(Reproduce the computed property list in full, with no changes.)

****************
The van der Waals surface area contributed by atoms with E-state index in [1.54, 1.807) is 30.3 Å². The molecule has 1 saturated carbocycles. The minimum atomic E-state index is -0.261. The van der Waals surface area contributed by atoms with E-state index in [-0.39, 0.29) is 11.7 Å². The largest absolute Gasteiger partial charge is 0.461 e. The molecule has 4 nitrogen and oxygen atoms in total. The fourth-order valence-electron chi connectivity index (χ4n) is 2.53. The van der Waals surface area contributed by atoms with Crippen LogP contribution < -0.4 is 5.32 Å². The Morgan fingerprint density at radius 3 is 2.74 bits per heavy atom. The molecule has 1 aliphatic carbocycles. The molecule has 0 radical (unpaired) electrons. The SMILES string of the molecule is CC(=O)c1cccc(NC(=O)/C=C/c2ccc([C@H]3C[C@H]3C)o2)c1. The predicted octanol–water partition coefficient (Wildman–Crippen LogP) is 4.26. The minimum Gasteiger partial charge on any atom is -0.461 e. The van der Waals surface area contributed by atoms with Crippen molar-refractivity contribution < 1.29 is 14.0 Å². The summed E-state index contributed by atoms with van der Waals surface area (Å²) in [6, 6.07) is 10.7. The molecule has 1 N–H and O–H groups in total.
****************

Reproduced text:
The van der Waals surface area contributed by atoms with E-state index in [1.54, 1.807) is 30.3 Å². The molecule has 1 saturated carbocycles. The minimum atomic E-state index is -0.261. The van der Waals surface area contributed by atoms with E-state index in [-0.39, 0.29) is 11.7 Å². The largest absolute Gasteiger partial charge is 0.461 e. The molecule has 4 nitrogen and oxygen atoms in total. The fourth-order valence-electron chi connectivity index (χ4n) is 2.53. The van der Waals surface area contributed by atoms with Crippen LogP contribution < -0.4 is 5.32 Å². The Morgan fingerprint density at radius 3 is 2.74 bits per heavy atom. The molecule has 1 aliphatic carbocycles. The molecule has 0 radical (unpaired) electrons. The SMILES string of the molecule is CC(=O)c1cccc(NC(=O)/C=C/c2ccc([C@H]3C[C@H]3C)o2)c1. The predicted octanol–water partition coefficient (Wildman–Crippen LogP) is 4.26. The minimum Gasteiger partial charge on any atom is -0.461 e. The van der Waals surface area contributed by atoms with Crippen molar-refractivity contribution < 1.29 is 14.0 Å². The summed E-state index contributed by atoms with van der Waals surface area (Å²) in [6, 6.07) is 10.7. The molecule has 1 N–H and O–H groups in total.